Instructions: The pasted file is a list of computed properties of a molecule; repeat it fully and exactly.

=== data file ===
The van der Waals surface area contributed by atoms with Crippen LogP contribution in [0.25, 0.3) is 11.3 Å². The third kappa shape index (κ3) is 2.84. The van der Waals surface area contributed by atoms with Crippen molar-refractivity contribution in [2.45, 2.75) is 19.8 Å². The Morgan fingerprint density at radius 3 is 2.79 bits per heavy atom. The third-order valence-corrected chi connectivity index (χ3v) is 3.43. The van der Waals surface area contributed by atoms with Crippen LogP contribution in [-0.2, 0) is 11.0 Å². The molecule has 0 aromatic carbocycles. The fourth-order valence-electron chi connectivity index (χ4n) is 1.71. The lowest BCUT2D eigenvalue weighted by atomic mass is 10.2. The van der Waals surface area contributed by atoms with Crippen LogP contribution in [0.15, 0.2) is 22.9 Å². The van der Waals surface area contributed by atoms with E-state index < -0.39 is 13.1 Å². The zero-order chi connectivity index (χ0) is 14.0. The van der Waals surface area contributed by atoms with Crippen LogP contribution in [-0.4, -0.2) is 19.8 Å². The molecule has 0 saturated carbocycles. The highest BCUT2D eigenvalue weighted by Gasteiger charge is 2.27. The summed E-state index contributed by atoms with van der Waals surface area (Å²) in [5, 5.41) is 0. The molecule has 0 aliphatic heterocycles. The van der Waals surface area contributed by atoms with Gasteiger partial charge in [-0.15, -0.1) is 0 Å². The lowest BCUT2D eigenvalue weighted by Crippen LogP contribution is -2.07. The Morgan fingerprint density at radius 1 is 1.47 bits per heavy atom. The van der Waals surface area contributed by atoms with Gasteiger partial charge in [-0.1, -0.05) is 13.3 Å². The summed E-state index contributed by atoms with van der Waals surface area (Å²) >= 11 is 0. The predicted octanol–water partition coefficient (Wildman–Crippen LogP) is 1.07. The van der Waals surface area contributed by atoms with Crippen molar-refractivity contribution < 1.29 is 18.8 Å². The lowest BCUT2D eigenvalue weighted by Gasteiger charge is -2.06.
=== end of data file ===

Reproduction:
The van der Waals surface area contributed by atoms with Crippen LogP contribution in [0.25, 0.3) is 11.3 Å². The third kappa shape index (κ3) is 2.84. The van der Waals surface area contributed by atoms with Crippen molar-refractivity contribution in [2.45, 2.75) is 19.8 Å². The Morgan fingerprint density at radius 3 is 2.79 bits per heavy atom. The third-order valence-corrected chi connectivity index (χ3v) is 3.43. The van der Waals surface area contributed by atoms with Crippen LogP contribution in [-0.2, 0) is 11.0 Å². The molecule has 0 aromatic carbocycles. The fourth-order valence-electron chi connectivity index (χ4n) is 1.71. The lowest BCUT2D eigenvalue weighted by atomic mass is 10.2. The van der Waals surface area contributed by atoms with Crippen LogP contribution in [0.15, 0.2) is 22.9 Å². The van der Waals surface area contributed by atoms with E-state index < -0.39 is 13.1 Å². The zero-order chi connectivity index (χ0) is 14.0. The van der Waals surface area contributed by atoms with Crippen LogP contribution in [-0.4, -0.2) is 19.8 Å². The molecule has 0 saturated carbocycles. The highest BCUT2D eigenvalue weighted by Gasteiger charge is 2.27. The summed E-state index contributed by atoms with van der Waals surface area (Å²) in [5, 5.41) is 0. The molecule has 0 aliphatic heterocycles. The van der Waals surface area contributed by atoms with Gasteiger partial charge in [-0.15, -0.1) is 0 Å². The lowest BCUT2D eigenvalue weighted by Crippen LogP contribution is -2.07. The Morgan fingerprint density at radius 1 is 1.47 bits per heavy atom. The van der Waals surface area contributed by atoms with Gasteiger partial charge in [-0.1, -0.05) is 13.3 Å². The summed E-state index contributed by atoms with van der Waals surface area (Å²) >= 11 is 0. The predicted octanol–water partition coefficient (Wildman–Crippen LogP) is 1.07. The van der Waals surface area contributed by atoms with Crippen molar-refractivity contribution < 1.29 is 18.8 Å². The lowest BCUT2D eigenvalue weighted by Gasteiger charge is -2.06.